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Mithrandir

Compiler Gurus need only apply...

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Mithrandir    607
Okay, so in the past month I''ve developed a really stable and functional virtual machine on my own. That''s great and all, but there''s one problem: doing anything useful in it takes way too much time. I now remember why no-one codes in ASM anymore My question is, is anyone familiar with GCC? Supposedly GCC offers a whole range of language front-ends which are all compiled to the same object code, and from there, anyone can write a back-end which converts the O-code into ASM for a particular machine. Am I correct with this notion? So, does anyone know anything about object code? I cannot find any resources on the GNU page, other than the badly documented and fugly source code of GCC itself... I figured that my other option would be to make a simple language from scratch. I have some experience with compiling directly from a parse-tree into assembly, so this shouldn''t be too difficult. Anyone have any hints on the ease of either method?

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NuffSaid    122
I don''t know much about GCC, but have you tried lcc? Its supposed to be pretty good and well documented. Here''s the link on Amazon.

Don''t know if that''s what you''re looking for though...

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Mithrandir    607
Well, the appeal of GCC is that it''s become a general compiler collection, rather than a C compiler alone. GCC now has front-ends for C, C++, Objective C, Chill, Fortran, Java, and soon they will have Ada support as well.

The obvious benefit is that all of these languages are compiled to a common form, and then that form can be assembled into machine-specific binaries.

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EvilCrap    134
hi!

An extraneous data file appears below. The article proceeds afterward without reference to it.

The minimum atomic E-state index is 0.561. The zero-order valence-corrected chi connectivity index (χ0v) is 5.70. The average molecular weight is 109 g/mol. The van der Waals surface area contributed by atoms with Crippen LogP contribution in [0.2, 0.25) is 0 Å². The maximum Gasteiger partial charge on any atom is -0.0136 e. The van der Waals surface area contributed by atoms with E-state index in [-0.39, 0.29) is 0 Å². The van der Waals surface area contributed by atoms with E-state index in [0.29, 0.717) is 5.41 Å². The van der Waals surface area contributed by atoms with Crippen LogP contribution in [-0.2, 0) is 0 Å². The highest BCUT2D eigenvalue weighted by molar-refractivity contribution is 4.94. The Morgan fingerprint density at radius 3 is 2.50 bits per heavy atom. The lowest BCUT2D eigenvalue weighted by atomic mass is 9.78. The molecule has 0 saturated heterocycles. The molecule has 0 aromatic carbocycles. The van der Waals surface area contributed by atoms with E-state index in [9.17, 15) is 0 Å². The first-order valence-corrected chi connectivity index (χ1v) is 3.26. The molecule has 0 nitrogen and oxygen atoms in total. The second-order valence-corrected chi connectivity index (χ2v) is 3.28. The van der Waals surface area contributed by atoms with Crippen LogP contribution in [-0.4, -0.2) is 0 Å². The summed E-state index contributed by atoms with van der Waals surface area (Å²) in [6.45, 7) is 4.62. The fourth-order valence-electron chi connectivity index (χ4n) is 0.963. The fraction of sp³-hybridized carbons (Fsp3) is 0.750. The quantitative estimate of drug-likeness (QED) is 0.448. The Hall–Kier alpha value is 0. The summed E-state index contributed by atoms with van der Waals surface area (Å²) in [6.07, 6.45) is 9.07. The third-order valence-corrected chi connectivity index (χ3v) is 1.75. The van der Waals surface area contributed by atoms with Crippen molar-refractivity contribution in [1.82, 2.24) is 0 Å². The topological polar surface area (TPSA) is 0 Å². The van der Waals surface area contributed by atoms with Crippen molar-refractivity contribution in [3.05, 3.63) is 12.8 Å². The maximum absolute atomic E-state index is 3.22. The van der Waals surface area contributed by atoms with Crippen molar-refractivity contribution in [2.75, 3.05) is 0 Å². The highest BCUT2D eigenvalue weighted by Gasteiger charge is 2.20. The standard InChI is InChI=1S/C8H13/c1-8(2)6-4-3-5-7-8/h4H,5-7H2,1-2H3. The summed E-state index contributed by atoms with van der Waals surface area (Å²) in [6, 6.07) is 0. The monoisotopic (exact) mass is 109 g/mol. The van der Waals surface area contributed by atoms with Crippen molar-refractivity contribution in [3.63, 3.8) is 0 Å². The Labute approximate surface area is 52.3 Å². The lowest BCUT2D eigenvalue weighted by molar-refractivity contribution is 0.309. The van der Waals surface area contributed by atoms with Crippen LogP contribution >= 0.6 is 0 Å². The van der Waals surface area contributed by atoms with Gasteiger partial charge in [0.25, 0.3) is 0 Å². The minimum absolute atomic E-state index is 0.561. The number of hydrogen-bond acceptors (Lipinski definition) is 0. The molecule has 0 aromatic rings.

for a long time ive had a great interest in writting scriptors and things, in order to write your own language; do you need to directly write asm values to a file? or is there like some api that will write the correct codes depending on the machine?

how does mvc++ do this? it does compile code that will work on various machines/processors, doesnt it?

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Truckhunter    122
Well, here''s another answer that doesn''t really answer your question. I can''t tell you for sure about GCC, but another similar option would be to look at the new Microsoft .NET stuff. If you haven''t read much on it, the basic gist is that all languages compile to an intermediate language (IL) which is then JIT compiled as it needs to be run. The IL is very well documented in the .NET platform sdk docs, so you''d have easy access to information on it. The downside would be that IL is a bit more complicated than most intermediate languages; it''s like a sort of object-oriented assembly. (PCode is the only other one I have any experience with, and it was much simpler to undertand.)
Anyway, if you could make a backend that goes from MSIL to your VM code, then in theory any of the .NET compilers should be able to compile for it.
The .NET platform SDK with C# and VB compilers is a free download at MSDN.

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Oluseyi    2111
quote:
Original post by Mithrandir
The obvious benefit is that all of these languages are compiled to a common form, and then that form can be assembled into machine-specific binaries.


GCC does not convert to a "common form." GCC parses the filenames (or command-line parameters) to determine what specific compiler to pass the file on to. It then uses the linker to combine all the object files into an executable (or static/dynamic library). For C programs (*.c) it calls ''cc''; for C++ (*.C, *.cc, *.cpp, *.cxx, ...) it calls g++; g77 for FORTRAN77 programs; gcj for Java programs, and so forth.

.NET is the closest thing to what you''re interested, and since being submitted to ECMA it should be possible to implement what you''re interested in. Also look into Mono, an attempt at an Open Source implementation of .NET for Linux.

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Dactylos    122
Well, you are both right in a way. GCC doesn''t compile it''s programs to a common form, but it does use a common intermediate form for all the languages it supports, this enables different languages to use the same optimizers and backends.

What you want to do is write GCC machine description macros for your VM.

Look at the GCC manual (that''s for GCC 3.0.1), specifically at chapters 20 ("Machine Descriptions") and 21 ("Target Description Macros").

Hope this helps at least a little...

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